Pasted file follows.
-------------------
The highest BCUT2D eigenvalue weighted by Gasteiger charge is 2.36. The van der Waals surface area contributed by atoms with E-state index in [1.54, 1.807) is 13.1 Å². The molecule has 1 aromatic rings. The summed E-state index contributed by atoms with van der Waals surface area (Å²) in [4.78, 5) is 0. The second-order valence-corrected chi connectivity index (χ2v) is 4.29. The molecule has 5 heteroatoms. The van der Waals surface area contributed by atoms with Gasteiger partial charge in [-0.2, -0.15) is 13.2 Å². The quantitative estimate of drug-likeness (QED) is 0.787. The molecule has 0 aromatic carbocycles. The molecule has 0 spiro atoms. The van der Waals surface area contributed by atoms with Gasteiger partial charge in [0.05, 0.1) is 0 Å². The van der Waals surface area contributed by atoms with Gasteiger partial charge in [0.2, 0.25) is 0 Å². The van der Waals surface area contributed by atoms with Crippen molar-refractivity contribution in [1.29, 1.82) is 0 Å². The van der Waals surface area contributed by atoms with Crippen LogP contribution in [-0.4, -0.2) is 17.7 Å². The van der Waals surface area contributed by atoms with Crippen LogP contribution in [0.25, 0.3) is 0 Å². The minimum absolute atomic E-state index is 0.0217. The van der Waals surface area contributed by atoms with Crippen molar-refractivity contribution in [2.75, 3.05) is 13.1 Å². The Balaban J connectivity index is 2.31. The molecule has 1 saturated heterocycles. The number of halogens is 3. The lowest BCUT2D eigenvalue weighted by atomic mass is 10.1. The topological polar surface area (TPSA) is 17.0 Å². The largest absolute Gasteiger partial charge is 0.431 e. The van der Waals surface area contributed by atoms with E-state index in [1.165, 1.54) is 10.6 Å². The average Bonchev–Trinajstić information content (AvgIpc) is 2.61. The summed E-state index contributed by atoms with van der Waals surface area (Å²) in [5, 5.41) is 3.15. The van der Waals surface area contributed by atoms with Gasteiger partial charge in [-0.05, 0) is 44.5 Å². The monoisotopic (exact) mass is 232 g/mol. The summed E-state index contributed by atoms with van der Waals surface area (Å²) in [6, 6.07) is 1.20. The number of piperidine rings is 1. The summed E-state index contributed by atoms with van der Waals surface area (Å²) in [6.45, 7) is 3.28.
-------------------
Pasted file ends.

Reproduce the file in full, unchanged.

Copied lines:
The highest BCUT2D eigenvalue weighted by Gasteiger charge is 2.36. The van der Waals surface area contributed by atoms with E-state index in [1.54, 1.807) is 13.1 Å². The molecule has 1 aromatic rings. The summed E-state index contributed by atoms with van der Waals surface area (Å²) in [4.78, 5) is 0. The second-order valence-corrected chi connectivity index (χ2v) is 4.29. The molecule has 5 heteroatoms. The van der Waals surface area contributed by atoms with Gasteiger partial charge in [-0.2, -0.15) is 13.2 Å². The quantitative estimate of drug-likeness (QED) is 0.787. The molecule has 0 aromatic carbocycles. The molecule has 0 spiro atoms. The van der Waals surface area contributed by atoms with Gasteiger partial charge in [0.05, 0.1) is 0 Å². The van der Waals surface area contributed by atoms with Gasteiger partial charge in [0.2, 0.25) is 0 Å². The van der Waals surface area contributed by atoms with Crippen molar-refractivity contribution in [1.29, 1.82) is 0 Å². The van der Waals surface area contributed by atoms with Crippen LogP contribution in [-0.4, -0.2) is 17.7 Å². The van der Waals surface area contributed by atoms with Crippen LogP contribution in [0.25, 0.3) is 0 Å². The minimum absolute atomic E-state index is 0.0217. The van der Waals surface area contributed by atoms with Crippen molar-refractivity contribution in [2.75, 3.05) is 13.1 Å². The Balaban J connectivity index is 2.31. The molecule has 1 saturated heterocycles. The number of halogens is 3. The lowest BCUT2D eigenvalue weighted by atomic mass is 10.1. The topological polar surface area (TPSA) is 17.0 Å². The largest absolute Gasteiger partial charge is 0.431 e. The van der Waals surface area contributed by atoms with E-state index in [1.165, 1.54) is 10.6 Å². The average Bonchev–Trinajstić information content (AvgIpc) is 2.61. The summed E-state index contributed by atoms with van der Waals surface area (Å²) in [5, 5.41) is 3.15. The van der Waals surface area contributed by atoms with Gasteiger partial charge in [-0.05, 0) is 44.5 Å². The monoisotopic (exact) mass is 232 g/mol. The summed E-state index contributed by atoms with van der Waals surface area (Å²) in [6, 6.07) is 1.20. The number of piperidine rings is 1. The summed E-state index contributed by atoms with van der Waals surface area (Å²) in [6.45, 7) is 3.28.